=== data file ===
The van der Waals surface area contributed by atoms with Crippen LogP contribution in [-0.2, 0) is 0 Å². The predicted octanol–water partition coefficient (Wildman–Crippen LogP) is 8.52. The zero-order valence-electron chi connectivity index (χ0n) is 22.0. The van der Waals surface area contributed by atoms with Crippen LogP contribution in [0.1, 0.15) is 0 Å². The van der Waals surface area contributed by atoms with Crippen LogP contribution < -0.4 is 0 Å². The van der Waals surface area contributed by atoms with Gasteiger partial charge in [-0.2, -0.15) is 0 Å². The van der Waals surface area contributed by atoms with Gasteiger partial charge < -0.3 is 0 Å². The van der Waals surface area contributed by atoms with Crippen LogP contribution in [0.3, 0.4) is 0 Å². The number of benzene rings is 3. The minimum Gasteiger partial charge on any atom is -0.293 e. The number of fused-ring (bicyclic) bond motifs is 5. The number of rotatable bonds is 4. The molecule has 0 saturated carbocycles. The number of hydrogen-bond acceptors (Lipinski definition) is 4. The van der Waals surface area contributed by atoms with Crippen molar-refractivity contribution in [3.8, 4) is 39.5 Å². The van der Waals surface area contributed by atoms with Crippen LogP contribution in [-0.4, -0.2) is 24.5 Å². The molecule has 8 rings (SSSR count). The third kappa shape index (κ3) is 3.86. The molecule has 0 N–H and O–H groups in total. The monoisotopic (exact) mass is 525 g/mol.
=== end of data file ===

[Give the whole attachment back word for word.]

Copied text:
The van der Waals surface area contributed by atoms with Crippen LogP contribution in [-0.2, 0) is 0 Å². The predicted octanol–water partition coefficient (Wildman–Crippen LogP) is 8.52. The zero-order valence-electron chi connectivity index (χ0n) is 22.0. The van der Waals surface area contributed by atoms with Crippen LogP contribution in [0.1, 0.15) is 0 Å². The van der Waals surface area contributed by atoms with Crippen LogP contribution < -0.4 is 0 Å². The van der Waals surface area contributed by atoms with Gasteiger partial charge in [-0.2, -0.15) is 0 Å². The van der Waals surface area contributed by atoms with Gasteiger partial charge < -0.3 is 0 Å². The van der Waals surface area contributed by atoms with Crippen LogP contribution in [0.3, 0.4) is 0 Å². The number of benzene rings is 3. The minimum Gasteiger partial charge on any atom is -0.293 e. The number of fused-ring (bicyclic) bond motifs is 5. The number of rotatable bonds is 4. The molecule has 0 saturated carbocycles. The number of hydrogen-bond acceptors (Lipinski definition) is 4. The van der Waals surface area contributed by atoms with Crippen molar-refractivity contribution in [3.8, 4) is 39.5 Å². The van der Waals surface area contributed by atoms with Crippen LogP contribution in [-0.4, -0.2) is 24.5 Å². The molecule has 8 rings (SSSR count). The third kappa shape index (κ3) is 3.86. The molecule has 0 N–H and O–H groups in total. The monoisotopic (exact) mass is 525 g/mol.